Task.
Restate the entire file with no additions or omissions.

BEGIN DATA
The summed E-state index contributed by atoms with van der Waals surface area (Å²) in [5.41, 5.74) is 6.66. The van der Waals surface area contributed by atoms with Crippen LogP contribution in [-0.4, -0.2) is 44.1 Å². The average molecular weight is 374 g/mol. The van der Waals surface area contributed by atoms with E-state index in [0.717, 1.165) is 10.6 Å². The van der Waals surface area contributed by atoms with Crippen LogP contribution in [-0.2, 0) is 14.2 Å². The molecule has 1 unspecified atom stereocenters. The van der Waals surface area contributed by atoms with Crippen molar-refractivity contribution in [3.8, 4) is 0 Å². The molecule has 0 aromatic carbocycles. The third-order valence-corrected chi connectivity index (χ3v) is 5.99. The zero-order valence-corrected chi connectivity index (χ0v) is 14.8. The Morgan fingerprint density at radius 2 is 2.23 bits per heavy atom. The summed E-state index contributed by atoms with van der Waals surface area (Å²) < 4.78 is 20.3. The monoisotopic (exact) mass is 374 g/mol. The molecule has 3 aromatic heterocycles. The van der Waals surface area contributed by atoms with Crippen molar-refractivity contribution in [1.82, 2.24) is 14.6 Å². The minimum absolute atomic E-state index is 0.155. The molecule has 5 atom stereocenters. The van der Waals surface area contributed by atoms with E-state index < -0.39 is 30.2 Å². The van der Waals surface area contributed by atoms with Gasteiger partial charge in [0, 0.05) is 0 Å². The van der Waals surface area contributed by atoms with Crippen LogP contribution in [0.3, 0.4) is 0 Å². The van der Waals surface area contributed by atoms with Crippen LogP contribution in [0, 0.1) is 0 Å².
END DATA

The summed E-state index contributed by atoms with van der Waals surface area (Å²) in [5.41, 5.74) is 6.66. The van der Waals surface area contributed by atoms with Crippen LogP contribution in [-0.4, -0.2) is 44.1 Å². The average molecular weight is 374 g/mol. The van der Waals surface area contributed by atoms with E-state index in [0.717, 1.165) is 10.6 Å². The van der Waals surface area contributed by atoms with Crippen LogP contribution in [-0.2, 0) is 14.2 Å². The molecule has 1 unspecified atom stereocenters. The van der Waals surface area contributed by atoms with Crippen molar-refractivity contribution in [3.8, 4) is 0 Å². The molecule has 0 aromatic carbocycles. The third-order valence-corrected chi connectivity index (χ3v) is 5.99. The zero-order valence-corrected chi connectivity index (χ0v) is 14.8. The Morgan fingerprint density at radius 2 is 2.23 bits per heavy atom. The summed E-state index contributed by atoms with van der Waals surface area (Å²) < 4.78 is 20.3. The monoisotopic (exact) mass is 374 g/mol. The molecule has 3 aromatic heterocycles. The van der Waals surface area contributed by atoms with Crippen molar-refractivity contribution in [1.82, 2.24) is 14.6 Å². The minimum absolute atomic E-state index is 0.155. The molecule has 5 atom stereocenters. The van der Waals surface area contributed by atoms with E-state index < -0.39 is 30.2 Å². The van der Waals surface area contributed by atoms with Gasteiger partial charge in [0, 0.05) is 0 Å². The van der Waals surface area contributed by atoms with Crippen LogP contribution in [0.3, 0.4) is 0 Å². The van der Waals surface area contributed by atoms with Crippen LogP contribution in [0, 0.1) is 0 Å².